Fuzzy Blanket Hides Serious Tech

Who needs the Internet of Things? Not this interactive, sound playback blanket! Instead, hidden within its soft fuzzy exterior, it makes use of a NRF24L01+ module to speak directly with its sound server.

The project was built for a school, and let the students record whatever sounds they think are important into a Raspberry Pi. Then, the students assembled the physical felt blanket, with the sensors sewn inside, and could play back their favorite sounds by clambering all over the floor. It’s a multi-sensory, participatory, DIY extravaganza. We wish we did cool stuff like that in grade school.


What? Your “blankie” doesn’t transmit data to a Pure Data application? Well, [Dan Macnish] is here to help you change that. This well-written entry on Hackady.io describes the setup that he used to make the blanket’s multiple touch sensors send small packets over the air, and provides you with the Pd code to get it all working on GitHub..

8178811454644034915We like DIY music controllers a lot, and this simple setup stands to be more useful than just blanket-making. And in this age of everything-over-WiFi, it’s refreshing to see a straight-up 2.4 GHz radio build when that’s all that was necessary.

[Dan]’s complaint that the NRF24 modules could only reach 3m or so strikes us as strange though. Perhaps it’s because of all of the metal in close proximity to the NRF24’s antenna?

11 thoughts on “Fuzzy Blanket Hides Serious Tech

  1. Yes, it’s because of the metal close to the antenna. And while you are at it, move those cables away aswell. I have reached 200m+ range with these chips. I have not used these modules though.

  2. Yep, the bolts need to be nylon and the cable needs to go the other way. I have gotten 100m from ESP01 modules which are very similar in aspect, though wifi instead of NRF. When using these postage stamp PCB antennas you must keep them away from stuff that shorts out the radio waves.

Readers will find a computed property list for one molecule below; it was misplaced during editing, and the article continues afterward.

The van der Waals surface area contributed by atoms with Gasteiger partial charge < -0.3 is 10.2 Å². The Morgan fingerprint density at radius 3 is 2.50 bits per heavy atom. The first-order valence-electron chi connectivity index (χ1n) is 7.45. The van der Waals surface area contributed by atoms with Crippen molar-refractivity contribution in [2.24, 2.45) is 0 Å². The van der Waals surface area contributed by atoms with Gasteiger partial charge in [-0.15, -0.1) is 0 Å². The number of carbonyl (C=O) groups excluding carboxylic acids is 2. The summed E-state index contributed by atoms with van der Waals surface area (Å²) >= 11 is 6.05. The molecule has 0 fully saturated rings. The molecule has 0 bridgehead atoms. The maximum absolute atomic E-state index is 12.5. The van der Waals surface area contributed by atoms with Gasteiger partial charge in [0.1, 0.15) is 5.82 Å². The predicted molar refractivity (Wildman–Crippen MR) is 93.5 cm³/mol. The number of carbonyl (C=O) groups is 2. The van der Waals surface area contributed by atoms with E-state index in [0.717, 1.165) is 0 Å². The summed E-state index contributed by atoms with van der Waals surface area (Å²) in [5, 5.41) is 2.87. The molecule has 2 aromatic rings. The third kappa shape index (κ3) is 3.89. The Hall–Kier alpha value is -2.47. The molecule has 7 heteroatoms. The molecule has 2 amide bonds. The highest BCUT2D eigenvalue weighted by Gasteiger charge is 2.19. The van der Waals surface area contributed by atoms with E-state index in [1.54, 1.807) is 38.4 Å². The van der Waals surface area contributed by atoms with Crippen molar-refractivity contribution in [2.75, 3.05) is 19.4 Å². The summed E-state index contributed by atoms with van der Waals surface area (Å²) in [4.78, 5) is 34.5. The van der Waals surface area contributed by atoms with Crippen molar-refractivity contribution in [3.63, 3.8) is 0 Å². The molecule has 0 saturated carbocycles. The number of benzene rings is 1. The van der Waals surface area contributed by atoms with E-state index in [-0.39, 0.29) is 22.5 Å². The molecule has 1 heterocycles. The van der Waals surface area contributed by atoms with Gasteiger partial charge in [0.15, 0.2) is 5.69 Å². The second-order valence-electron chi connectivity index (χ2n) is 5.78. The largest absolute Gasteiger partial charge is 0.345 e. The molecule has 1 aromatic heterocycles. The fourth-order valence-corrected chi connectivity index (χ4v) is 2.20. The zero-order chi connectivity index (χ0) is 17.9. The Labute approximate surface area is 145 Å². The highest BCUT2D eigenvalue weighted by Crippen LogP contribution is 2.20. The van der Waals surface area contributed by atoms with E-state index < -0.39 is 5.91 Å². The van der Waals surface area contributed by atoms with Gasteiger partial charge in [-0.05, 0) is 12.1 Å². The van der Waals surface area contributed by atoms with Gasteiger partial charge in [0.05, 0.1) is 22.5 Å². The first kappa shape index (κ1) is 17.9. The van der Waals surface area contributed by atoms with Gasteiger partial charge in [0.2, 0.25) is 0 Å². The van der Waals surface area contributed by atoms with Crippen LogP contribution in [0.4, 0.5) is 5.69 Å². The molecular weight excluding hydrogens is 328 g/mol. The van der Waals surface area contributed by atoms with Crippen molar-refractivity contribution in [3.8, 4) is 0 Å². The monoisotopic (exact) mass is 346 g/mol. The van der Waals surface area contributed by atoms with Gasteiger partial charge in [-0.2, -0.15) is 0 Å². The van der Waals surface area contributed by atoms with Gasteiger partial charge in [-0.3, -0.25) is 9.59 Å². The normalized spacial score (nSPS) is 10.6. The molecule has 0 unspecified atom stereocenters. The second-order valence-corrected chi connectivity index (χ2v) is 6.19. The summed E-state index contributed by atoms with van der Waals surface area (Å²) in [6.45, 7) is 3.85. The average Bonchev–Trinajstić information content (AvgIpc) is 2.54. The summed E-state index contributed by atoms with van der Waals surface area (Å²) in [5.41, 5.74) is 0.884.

1. Thanks heaps for pointing that out – This was one of my first attempts at wireless transmission, so I was (and still am) pretty ignorant of RF design principles. Anyone with wireless experience would likely cringe at that photo… shame, oh shame!

  3. “This well-written entry on Hackady.io describes the setup that he used” – What well-written entry? Only link I see is to a wordpress page with pictures of the blanket, unless I’m missing something here. Wrong link maybe?

    1. Don’t be daft. The deliberate group manipulation of the blanket makes for social and organisation skills as well as just music. Locking the students into a single tool (an instrument, even many) forces them into a far more complex system than musical twister blanket does, and is likely to demotivate any children that do not have the family support of being forced to play an instrument.

      Dan, if you read this, good work!

      1. Thanks for the encouragement, I appreciate it! You’re absolutely right, introducing musical instruments could have been daunting for some kids. Our limiting factor was really time – we had a week to work with 75 kids, so most of their time was spent making the blanket and coming up with/recording sounds.

        Using the sensors to manipulate sounds (in the fashion of an instrument) would have been worth exploring if we had three or four weeks rather than one. Next year perhaps?

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